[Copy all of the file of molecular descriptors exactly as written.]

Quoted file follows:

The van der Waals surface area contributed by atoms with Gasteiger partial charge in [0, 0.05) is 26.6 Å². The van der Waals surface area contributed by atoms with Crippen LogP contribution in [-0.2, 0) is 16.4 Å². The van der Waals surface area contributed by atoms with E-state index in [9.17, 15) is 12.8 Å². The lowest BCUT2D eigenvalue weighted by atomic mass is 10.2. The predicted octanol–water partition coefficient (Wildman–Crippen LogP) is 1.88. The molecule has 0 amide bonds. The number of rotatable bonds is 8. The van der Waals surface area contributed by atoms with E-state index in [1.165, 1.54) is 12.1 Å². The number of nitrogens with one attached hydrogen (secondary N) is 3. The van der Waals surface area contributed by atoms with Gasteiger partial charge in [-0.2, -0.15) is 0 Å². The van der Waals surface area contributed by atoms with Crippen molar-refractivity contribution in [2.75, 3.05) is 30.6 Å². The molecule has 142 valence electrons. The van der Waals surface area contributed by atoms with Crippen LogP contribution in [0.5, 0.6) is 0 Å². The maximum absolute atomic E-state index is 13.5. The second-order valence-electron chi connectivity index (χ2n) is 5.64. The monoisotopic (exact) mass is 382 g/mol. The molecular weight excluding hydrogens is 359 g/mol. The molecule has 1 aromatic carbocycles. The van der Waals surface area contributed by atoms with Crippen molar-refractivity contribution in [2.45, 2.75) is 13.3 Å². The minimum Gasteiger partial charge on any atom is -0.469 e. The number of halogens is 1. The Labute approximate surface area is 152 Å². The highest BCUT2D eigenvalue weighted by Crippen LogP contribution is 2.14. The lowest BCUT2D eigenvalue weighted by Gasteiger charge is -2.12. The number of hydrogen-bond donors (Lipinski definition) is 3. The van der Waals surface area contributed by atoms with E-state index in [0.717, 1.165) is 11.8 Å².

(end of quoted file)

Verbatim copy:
The van der Waals surface area contributed by atoms with Gasteiger partial charge in [0, 0.05) is 26.6 Å². The van der Waals surface area contributed by atoms with Crippen LogP contribution in [-0.2, 0) is 16.4 Å². The van der Waals surface area contributed by atoms with E-state index in [9.17, 15) is 12.8 Å². The lowest BCUT2D eigenvalue weighted by atomic mass is 10.2. The predicted octanol–water partition coefficient (Wildman–Crippen LogP) is 1.88. The molecule has 0 amide bonds. The number of rotatable bonds is 8. The van der Waals surface area contributed by atoms with E-state index in [1.165, 1.54) is 12.1 Å². The number of nitrogens with one attached hydrogen (secondary N) is 3. The van der Waals surface area contributed by atoms with Gasteiger partial charge in [-0.2, -0.15) is 0 Å². The van der Waals surface area contributed by atoms with Crippen molar-refractivity contribution in [2.75, 3.05) is 30.6 Å². The molecule has 142 valence electrons. The van der Waals surface area contributed by atoms with Crippen LogP contribution in [0.5, 0.6) is 0 Å². The maximum absolute atomic E-state index is 13.5. The second-order valence-electron chi connectivity index (χ2n) is 5.64. The monoisotopic (exact) mass is 382 g/mol. The molecular weight excluding hydrogens is 359 g/mol. The molecule has 1 aromatic carbocycles. The van der Waals surface area contributed by atoms with Crippen molar-refractivity contribution in [2.45, 2.75) is 13.3 Å². The minimum Gasteiger partial charge on any atom is -0.469 e. The number of halogens is 1. The Labute approximate surface area is 152 Å². The highest BCUT2D eigenvalue weighted by Crippen LogP contribution is 2.14. The lowest BCUT2D eigenvalue weighted by Gasteiger charge is -2.12. The number of hydrogen-bond donors (Lipinski definition) is 3. The van der Waals surface area contributed by atoms with E-state index in [0.717, 1.165) is 11.8 Å².